The largest decline of office rents was found in the private sector office space in the central region in Singapore (Photo: Albert Chua/The Edge Singapore)
SINGAPORE (EDGEPROP) - The pandemic has led to high retrenchment rates and an wider acceptance of working from home, which in turn have caused office rents to decline in 3Q2020, after holding firm in the previous quarter.
The largest decline was found in private sector office space in the central region, which declined 4.5% q-o-q. It is the greatest decline in 11 years since 2Q2009, says Christine Li, head of research (Singapore and Southeast Asia) at Cushman & Wakefield.
Tenants continued to downsize. “With rising vacancies, landlords had to drop rents more aggressively in order to source for tenants to backfill space vacated by companies relocating or downsizing,” says Cushman & Wakefield’s Li.
Year to date, the rental decline is about 5.3%, notes Desmond Sim, head of Research (Southeast Asia) at CBRE, although the rate was cushioned by the stimulus packages and rental relief schemes.
Office take-up rates have also remained sluggish. The amount of occupied office space decreased by 19,000 sq m in 3Q2020, compared to a decrease of 55,000 sq m (nett) in the previous quarter.
As key sectors such as business services and oil and gas underperform, and corporates adopt agile working arrangements without increasing real estate needs, office space is becoming under-utilised, says Li. However, she believes that medium- to long-term demand for office space will likely remain resilient.
Bright spots in the long term
As social distancing requirements necessitate safe distances between employees, companies will have to “de-densify” the workplace, leading to larger square footage per employee. This will compensate for the reduction of space needed due to telecommuting, says Li.
Additionally, the supply of office space in 2022 will be moderated due to construction delays caused by Covid-19. “2022 will only see about 36,000 sqm of office space coming on stream, a reduction from 250,000 sqm originally scheduled based on URA’s 2Q2020 statistics,” she adds. CBRE’s Sim concurs, noting that construction delays will allow “more time for demand and supply dynamics in the office market to re-calibrate”.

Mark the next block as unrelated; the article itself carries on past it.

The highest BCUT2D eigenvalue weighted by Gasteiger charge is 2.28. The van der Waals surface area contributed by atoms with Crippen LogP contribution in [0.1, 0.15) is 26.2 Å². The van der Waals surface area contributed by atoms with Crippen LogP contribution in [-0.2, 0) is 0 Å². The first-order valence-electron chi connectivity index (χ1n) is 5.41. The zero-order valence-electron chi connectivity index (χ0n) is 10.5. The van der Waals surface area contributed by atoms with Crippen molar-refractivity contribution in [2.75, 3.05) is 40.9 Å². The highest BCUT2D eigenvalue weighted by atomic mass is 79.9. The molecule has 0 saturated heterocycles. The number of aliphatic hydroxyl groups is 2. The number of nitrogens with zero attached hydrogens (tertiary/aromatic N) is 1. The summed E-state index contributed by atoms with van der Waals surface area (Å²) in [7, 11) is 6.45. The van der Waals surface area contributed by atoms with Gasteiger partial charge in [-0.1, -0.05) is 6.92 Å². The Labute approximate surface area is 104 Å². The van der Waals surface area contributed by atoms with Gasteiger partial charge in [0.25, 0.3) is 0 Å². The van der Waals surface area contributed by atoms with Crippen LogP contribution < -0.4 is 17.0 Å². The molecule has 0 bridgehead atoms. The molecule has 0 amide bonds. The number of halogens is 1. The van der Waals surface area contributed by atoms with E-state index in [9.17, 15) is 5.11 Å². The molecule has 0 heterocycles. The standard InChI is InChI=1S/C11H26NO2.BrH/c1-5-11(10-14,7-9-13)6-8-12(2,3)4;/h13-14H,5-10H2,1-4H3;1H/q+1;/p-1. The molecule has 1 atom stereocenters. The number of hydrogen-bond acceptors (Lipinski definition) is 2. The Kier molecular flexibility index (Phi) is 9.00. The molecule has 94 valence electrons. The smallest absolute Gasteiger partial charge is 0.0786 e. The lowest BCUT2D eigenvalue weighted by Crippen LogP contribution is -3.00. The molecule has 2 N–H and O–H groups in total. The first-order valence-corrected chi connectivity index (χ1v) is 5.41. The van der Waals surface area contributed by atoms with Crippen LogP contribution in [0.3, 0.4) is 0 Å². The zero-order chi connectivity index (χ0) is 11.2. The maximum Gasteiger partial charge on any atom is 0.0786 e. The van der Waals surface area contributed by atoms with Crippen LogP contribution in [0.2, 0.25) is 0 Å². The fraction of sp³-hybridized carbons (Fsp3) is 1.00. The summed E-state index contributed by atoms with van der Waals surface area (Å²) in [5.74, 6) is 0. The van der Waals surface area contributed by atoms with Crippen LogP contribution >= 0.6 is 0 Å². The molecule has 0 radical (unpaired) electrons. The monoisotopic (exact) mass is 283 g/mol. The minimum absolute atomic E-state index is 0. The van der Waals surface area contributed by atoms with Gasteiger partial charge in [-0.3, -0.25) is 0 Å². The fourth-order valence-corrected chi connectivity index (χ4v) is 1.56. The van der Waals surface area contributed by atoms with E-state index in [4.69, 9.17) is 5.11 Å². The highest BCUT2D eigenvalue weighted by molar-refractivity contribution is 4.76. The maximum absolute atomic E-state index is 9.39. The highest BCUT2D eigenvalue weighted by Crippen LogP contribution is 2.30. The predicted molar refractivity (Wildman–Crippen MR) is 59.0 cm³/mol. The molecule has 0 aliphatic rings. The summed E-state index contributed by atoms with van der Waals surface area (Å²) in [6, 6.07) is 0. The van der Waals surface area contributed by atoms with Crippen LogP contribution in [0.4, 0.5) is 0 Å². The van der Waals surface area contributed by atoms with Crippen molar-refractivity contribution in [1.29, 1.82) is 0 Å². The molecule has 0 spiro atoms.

There has also been no new supply over the past three months due to a negative net supply of 33,000 sq m, led by the redevelopment of certain office buildings such as Shaw Tower. As a result, even with negative net absorption of 19,000 sq m this quarter, islandwide office vacancy rates eased only marginally from 12.1% in 2Q2020 to 12.0% in 3Q2020.
Leonard Tay, head of research at Knight Frank, observes that the redevelopment of ageing office buildings will also help to generate office-leasing demand in the months ahead. Other than Shaw Towers, Keppel Towers and Tower Fifteen, and more than 1.2 million sq ft of NLA from AXA Tower, Fuji Xerox Tower and potentially Central Mall in 2021, will be redeveloped.
Meanwhile, due to geopolitical tensions, several Chinese tech firms have taken up Grade A office space in Singapore, such as Alibaba, ByteDance and Tencent, says Li, which benefited Singapore’s office sector.
Despite dipping office rents, office owners are not in a hurry to dispose of assets at substantial discounts, due to low interest rates, Li notes. In fact, office prices have increased by 0.2% in 3Q2020 despite the recession, and one reason for that could be the influx of capital coming from stimulus packages introduced by global governments.
However, prices will become more realistic and trend downwards when “investment choices are made more in line with asset fundamentals”, says Li.
Knight Frank’s Tay predicts that office rents are expected to dip nearly 10%, within the projected range of 10% to 15% in 2020, followed by a more moderate 5% to 10% easing in 2021.